Great website for festivities this week. From the James Joyce Centre in Dublin.
Shows a listing for events all over the world. If you’re lucky enough to be in Ireland this week for the celebration, and would like your photography displayed on the web, please drop us a line, or two, or three.
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On a somewhat related note . . .
The Celtic Twilight
Was more than a dark ruse
More than a way
To craft an independence of mind
Free from English dominance
And Big Houses
And colonial rule
It was a way to remind the British
That their land had once been
A Celtic Twilight too
And that another imperial power
Had once done what it could to crush
The life out of druid and muse
In the land of Stonehenge
Eternal Rome!… |To be Continued “Pre-Bloomsday News and Notes”
It’s that time of the year again. Toast one or two or three for old Jimmy and Nora. Toast one or two or three for the streets of Dublin he saw with uncanny focus from Trieste. And toast one or two or three for Blind Homer, who inspired him and gave the world of fiction its great and everlasting journey.
“As we, or mother Dana, weave and unweave our bodies, Stephen said, from day to day, their molecules shuttled to and fro, so does the artist weave and unweave his image.”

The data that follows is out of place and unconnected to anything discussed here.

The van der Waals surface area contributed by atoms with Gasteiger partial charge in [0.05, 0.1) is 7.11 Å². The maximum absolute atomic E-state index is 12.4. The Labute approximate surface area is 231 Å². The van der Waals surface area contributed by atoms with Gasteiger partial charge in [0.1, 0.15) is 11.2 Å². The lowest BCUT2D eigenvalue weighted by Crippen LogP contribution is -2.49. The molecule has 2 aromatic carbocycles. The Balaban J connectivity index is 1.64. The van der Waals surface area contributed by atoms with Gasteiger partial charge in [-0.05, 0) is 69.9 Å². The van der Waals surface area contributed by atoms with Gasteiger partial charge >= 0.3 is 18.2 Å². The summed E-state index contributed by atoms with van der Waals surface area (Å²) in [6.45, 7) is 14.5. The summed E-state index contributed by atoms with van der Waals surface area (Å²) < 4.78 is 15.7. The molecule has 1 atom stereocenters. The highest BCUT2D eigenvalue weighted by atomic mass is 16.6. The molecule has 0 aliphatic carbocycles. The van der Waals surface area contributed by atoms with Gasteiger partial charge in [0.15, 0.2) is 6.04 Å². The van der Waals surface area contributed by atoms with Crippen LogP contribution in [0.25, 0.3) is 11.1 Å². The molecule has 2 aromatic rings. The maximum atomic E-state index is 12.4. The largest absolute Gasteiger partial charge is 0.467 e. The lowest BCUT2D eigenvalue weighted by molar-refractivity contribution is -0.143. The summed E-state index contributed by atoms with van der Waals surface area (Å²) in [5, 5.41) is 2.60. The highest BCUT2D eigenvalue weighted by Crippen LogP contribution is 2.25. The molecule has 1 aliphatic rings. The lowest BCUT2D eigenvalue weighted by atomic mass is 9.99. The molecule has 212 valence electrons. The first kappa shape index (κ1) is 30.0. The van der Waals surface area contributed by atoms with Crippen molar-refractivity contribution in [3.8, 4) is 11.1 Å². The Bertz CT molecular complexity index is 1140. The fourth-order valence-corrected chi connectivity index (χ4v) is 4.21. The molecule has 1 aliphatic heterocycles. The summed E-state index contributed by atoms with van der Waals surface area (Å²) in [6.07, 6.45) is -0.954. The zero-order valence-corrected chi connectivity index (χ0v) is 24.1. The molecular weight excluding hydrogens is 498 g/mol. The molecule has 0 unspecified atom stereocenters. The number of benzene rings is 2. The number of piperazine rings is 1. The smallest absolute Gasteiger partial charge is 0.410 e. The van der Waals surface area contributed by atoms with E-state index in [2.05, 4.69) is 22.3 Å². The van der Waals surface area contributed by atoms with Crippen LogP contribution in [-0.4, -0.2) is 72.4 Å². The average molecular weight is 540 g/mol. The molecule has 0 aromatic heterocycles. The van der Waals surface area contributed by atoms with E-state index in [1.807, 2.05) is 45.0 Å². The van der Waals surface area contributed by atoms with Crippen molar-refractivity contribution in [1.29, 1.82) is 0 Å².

Another year past, and we’re here again. June 16th. Bloomsday. The day to celebrate James Joyce’s book about a day in the life in 1904 that was kinda important to him.
It points back in time to Homer, back in time to various modes of English, back in time to that day in 1904, and ahead in time for thousands of scholars who have labored to understand it and its myriad sources.
One of my favorite novels of all time or any time is The Ginger Man, by J. P. Donleavy. It’s the story of Sebastian Dangerfield and his wild days and ways in Dublin, taking classes at Trinity, whoring and drinking and pawning everything in sight to afford the drink and the whoring, avoiding his tenacious landlord and the authorities in general, in general putting the g in rogue and fighting all that is holy and stiflingly good. It’s easily one of the most unforgettable novels in the English language, with Dangerfield being one of its most memorable characters.… |To be Continued “The Ginger Man”
It’s June 16th, 1904. James Joyce walks with Nora Barnacle, his future wife, out on their first date. They walk together in Dublin, Ireland. More specifically, to Ringsend. He would later immortalize this day in the book, Ulysses, perhaps the greatest novel in the English language. As he celebrated his first date by writing that book, we celebrate him every year on June 16th.
In the novel, Molly Bloom is married to Leopold Bloom, the everyman of Ulysses. The Odysseus of the book. Molly was based on Nora. And Penelope. Leopold was also based on Italo Svevo, the author of The Confessions of Zeno.… |To be Continued “Happy Bloomsday!!”